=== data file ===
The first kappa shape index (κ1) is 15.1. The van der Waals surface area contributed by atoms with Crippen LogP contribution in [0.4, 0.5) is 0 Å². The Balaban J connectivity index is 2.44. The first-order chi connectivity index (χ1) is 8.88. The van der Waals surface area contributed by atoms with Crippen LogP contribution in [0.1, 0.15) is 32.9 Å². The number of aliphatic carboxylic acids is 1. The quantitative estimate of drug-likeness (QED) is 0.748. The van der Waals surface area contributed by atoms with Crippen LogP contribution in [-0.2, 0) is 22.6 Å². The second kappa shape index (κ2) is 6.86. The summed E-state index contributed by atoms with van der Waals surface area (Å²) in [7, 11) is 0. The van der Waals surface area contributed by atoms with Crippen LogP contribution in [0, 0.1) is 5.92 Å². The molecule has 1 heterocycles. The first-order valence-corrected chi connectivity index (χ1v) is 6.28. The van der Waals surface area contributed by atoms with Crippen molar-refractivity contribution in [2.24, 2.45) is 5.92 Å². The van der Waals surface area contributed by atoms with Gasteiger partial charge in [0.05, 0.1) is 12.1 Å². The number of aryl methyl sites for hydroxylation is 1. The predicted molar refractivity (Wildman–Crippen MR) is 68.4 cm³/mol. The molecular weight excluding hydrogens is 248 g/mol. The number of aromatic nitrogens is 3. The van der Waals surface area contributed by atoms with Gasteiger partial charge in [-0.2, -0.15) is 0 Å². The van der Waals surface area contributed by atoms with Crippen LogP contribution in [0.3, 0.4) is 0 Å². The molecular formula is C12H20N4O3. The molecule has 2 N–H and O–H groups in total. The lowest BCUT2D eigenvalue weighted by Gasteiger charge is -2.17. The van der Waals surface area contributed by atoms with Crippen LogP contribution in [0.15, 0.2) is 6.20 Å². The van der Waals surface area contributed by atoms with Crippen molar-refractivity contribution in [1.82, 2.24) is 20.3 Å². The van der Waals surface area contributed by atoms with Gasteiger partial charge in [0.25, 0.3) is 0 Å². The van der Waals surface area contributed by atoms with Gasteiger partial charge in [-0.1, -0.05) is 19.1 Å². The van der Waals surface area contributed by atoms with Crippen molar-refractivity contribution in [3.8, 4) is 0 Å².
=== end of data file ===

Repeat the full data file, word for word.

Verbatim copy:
The first kappa shape index (κ1) is 15.1. The van der Waals surface area contributed by atoms with Crippen LogP contribution in [0.4, 0.5) is 0 Å². The Balaban J connectivity index is 2.44. The first-order chi connectivity index (χ1) is 8.88. The van der Waals surface area contributed by atoms with Crippen LogP contribution in [0.1, 0.15) is 32.9 Å². The number of aliphatic carboxylic acids is 1. The quantitative estimate of drug-likeness (QED) is 0.748. The van der Waals surface area contributed by atoms with Crippen LogP contribution in [-0.2, 0) is 22.6 Å². The second kappa shape index (κ2) is 6.86. The summed E-state index contributed by atoms with van der Waals surface area (Å²) in [7, 11) is 0. The van der Waals surface area contributed by atoms with Crippen LogP contribution in [0, 0.1) is 5.92 Å². The molecule has 1 heterocycles. The first-order valence-corrected chi connectivity index (χ1v) is 6.28. The van der Waals surface area contributed by atoms with Crippen molar-refractivity contribution in [2.24, 2.45) is 5.92 Å². The van der Waals surface area contributed by atoms with Gasteiger partial charge in [0.05, 0.1) is 12.1 Å². The number of aryl methyl sites for hydroxylation is 1. The predicted molar refractivity (Wildman–Crippen MR) is 68.4 cm³/mol. The molecular weight excluding hydrogens is 248 g/mol. The number of aromatic nitrogens is 3. The van der Waals surface area contributed by atoms with Gasteiger partial charge in [-0.2, -0.15) is 0 Å². The van der Waals surface area contributed by atoms with Crippen LogP contribution in [0.3, 0.4) is 0 Å². The molecular formula is C12H20N4O3. The molecule has 2 N–H and O–H groups in total. The lowest BCUT2D eigenvalue weighted by Gasteiger charge is -2.17. The van der Waals surface area contributed by atoms with Crippen LogP contribution in [0.15, 0.2) is 6.20 Å². The van der Waals surface area contributed by atoms with Crippen molar-refractivity contribution in [1.82, 2.24) is 20.3 Å². The van der Waals surface area contributed by atoms with Gasteiger partial charge in [0.25, 0.3) is 0 Å². The van der Waals surface area contributed by atoms with Gasteiger partial charge in [-0.1, -0.05) is 19.1 Å². The van der Waals surface area contributed by atoms with Crippen molar-refractivity contribution in [3.8, 4) is 0 Å².